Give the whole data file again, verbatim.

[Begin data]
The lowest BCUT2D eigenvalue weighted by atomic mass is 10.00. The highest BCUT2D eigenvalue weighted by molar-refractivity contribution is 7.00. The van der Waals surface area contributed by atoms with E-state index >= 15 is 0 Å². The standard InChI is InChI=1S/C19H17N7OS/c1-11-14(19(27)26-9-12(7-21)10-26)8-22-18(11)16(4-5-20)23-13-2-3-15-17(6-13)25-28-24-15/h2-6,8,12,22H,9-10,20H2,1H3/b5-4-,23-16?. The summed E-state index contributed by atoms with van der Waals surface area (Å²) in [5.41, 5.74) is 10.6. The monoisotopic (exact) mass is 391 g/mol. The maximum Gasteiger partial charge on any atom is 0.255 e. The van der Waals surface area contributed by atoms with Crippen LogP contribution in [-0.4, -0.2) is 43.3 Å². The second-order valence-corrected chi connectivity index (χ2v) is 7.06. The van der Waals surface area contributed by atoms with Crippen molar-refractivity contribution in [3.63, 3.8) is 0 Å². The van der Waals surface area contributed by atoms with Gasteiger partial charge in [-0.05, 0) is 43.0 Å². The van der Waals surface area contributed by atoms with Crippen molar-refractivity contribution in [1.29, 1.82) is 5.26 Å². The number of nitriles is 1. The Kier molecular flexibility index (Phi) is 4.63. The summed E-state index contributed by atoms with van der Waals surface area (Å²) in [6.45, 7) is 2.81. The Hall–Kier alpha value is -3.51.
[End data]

The lowest BCUT2D eigenvalue weighted by atomic mass is 10.00. The highest BCUT2D eigenvalue weighted by molar-refractivity contribution is 7.00. The van der Waals surface area contributed by atoms with E-state index >= 15 is 0 Å². The standard InChI is InChI=1S/C19H17N7OS/c1-11-14(19(27)26-9-12(7-21)10-26)8-22-18(11)16(4-5-20)23-13-2-3-15-17(6-13)25-28-24-15/h2-6,8,12,22H,9-10,20H2,1H3/b5-4-,23-16?. The summed E-state index contributed by atoms with van der Waals surface area (Å²) in [5.41, 5.74) is 10.6. The monoisotopic (exact) mass is 391 g/mol. The maximum Gasteiger partial charge on any atom is 0.255 e. The van der Waals surface area contributed by atoms with Crippen LogP contribution in [-0.4, -0.2) is 43.3 Å². The second-order valence-corrected chi connectivity index (χ2v) is 7.06. The van der Waals surface area contributed by atoms with Crippen molar-refractivity contribution in [3.63, 3.8) is 0 Å². The van der Waals surface area contributed by atoms with Gasteiger partial charge in [-0.05, 0) is 43.0 Å². The van der Waals surface area contributed by atoms with Crippen molar-refractivity contribution in [1.29, 1.82) is 5.26 Å². The number of nitriles is 1. The Kier molecular flexibility index (Phi) is 4.63. The summed E-state index contributed by atoms with van der Waals surface area (Å²) in [6.45, 7) is 2.81. The Hall–Kier alpha value is -3.51.